Pop culture pieces like Narcos and Zero Zero Zero highlight Colombia's troubled history, even as it emerges as a tourist destination with a bright future says Zak Smith
For the past few weeks, it has been next to impossible to miss the promotional activity surrounding the new Netflix docu-drama, Narcos. Weaving what should eventually be award-winning drama with archival footage, the series documents the sensational rise and hard-fought demise, for both drug kingpin Pablo Escobar and Colombia, of the illegal cocaine and trafficking trade that dominated the country during the 1980s and 1990s.
Launched to critical acclaim, the series is shocking, enjoyable and educational in equal measure, and almost as addictive as the substance the story centres around. The release follows that of Zero Zero Zero, Roberto Saviano's fastidiously researched account of the genesis of cocaine from production to murder and death, often in the streets that Americans and Europeans call home.
A gritty reminder of the dark side of drug abuse, it recounts a gory, rotten trade that is for the most part fuelled by the West and its insatiable demand, making Escobar at his peak over $60 million a day. A tour-de-force of storytelling, both Narcos and Zero Zero Zero sit as the jewels in the crown of an increased fascination with Escobar and Colombia, as the country moves away from civil war and its violent, drug-fuelled past to a more prosperous future.
According to euromoney.com, Colombia's growth rate of over 3 per cent will make it the world's seventh fastest growing economy of 2015, and with its Berkeley-educated finance minister Mauricio Cárdenas steering the ship, the country looks in good hands. Investment in the technology sector is bolstering an economy that relies heavily on natural resource output and is increasing optimism.
With the likes of Four Seasons opening luxury outposts in Bogata, one senses Colombia might just be working its way towards the next best travel destination.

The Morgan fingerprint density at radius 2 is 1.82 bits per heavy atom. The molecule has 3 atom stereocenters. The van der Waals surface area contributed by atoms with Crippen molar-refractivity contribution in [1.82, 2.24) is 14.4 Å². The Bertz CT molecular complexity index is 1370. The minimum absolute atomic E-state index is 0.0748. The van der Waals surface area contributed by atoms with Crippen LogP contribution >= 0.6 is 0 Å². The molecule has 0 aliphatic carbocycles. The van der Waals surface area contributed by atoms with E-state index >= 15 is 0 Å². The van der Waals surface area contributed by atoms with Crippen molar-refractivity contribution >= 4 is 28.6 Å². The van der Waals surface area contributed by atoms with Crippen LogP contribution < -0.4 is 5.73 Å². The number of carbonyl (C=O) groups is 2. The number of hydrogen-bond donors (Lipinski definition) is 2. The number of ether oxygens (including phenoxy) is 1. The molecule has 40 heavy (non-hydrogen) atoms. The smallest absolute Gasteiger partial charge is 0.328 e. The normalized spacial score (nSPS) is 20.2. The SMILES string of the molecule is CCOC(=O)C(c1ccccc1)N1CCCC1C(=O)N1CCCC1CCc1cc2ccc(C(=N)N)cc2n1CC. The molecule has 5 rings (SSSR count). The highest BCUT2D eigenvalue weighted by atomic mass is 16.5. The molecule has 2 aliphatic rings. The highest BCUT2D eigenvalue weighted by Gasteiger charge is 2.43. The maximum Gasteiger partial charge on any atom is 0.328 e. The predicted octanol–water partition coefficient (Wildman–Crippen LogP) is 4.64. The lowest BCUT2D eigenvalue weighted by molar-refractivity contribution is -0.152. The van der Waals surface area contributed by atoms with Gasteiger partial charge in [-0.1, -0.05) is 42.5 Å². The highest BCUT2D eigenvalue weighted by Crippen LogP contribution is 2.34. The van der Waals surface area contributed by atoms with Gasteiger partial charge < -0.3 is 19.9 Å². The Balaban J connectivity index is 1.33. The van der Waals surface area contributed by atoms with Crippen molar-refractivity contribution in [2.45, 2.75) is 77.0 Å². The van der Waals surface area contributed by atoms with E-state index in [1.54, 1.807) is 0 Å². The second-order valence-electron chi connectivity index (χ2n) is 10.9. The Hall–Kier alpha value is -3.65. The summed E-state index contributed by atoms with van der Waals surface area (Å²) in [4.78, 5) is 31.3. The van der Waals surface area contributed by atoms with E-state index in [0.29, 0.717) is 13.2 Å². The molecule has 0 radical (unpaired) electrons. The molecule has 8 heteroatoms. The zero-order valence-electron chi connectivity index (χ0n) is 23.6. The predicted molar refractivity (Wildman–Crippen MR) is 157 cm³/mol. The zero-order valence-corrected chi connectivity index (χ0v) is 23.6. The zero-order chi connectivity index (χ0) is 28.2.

What is so incredible is that in such a short space of time, Colombia, with its laidback charm and gritty reality, has managed to harness that which was so destructive and turn it into something that could end up being the centrepiece for the country's tourism industry.
For 70,000 Colombian pesos, roughly £14, a tour guide will pick you up from your hotel accompanied with a former Escobar soldier as driver-cum-bodyguard and take you to the main cemetery in Medellin, where the graves of most of the Escobar Gaviria family are interned, including Pablo, his mother and his associates.
You also get to relive Narcos, as part of the tour includes a visit to the site where Escobar's famous assassination attempt occurred during the Cali-Medellin cartel war.
You even meet Roberto, Pablo's brother, who shows you memorabilia from Escobar's life, including the first car he used for cocaine smuggling and the various spots where millions of dollars in cash were hidden in the years that Pablo ran the world's largest narcotics organisation.
While the tour doesn't end with a free sample, what it highlights is Colombia's journey from violent past to a fascinating, growing and progressive travel destination. And, if you can't make the flight over, the beautiful scenery and violent recent history are all available in the comfort of your living room via Netflix.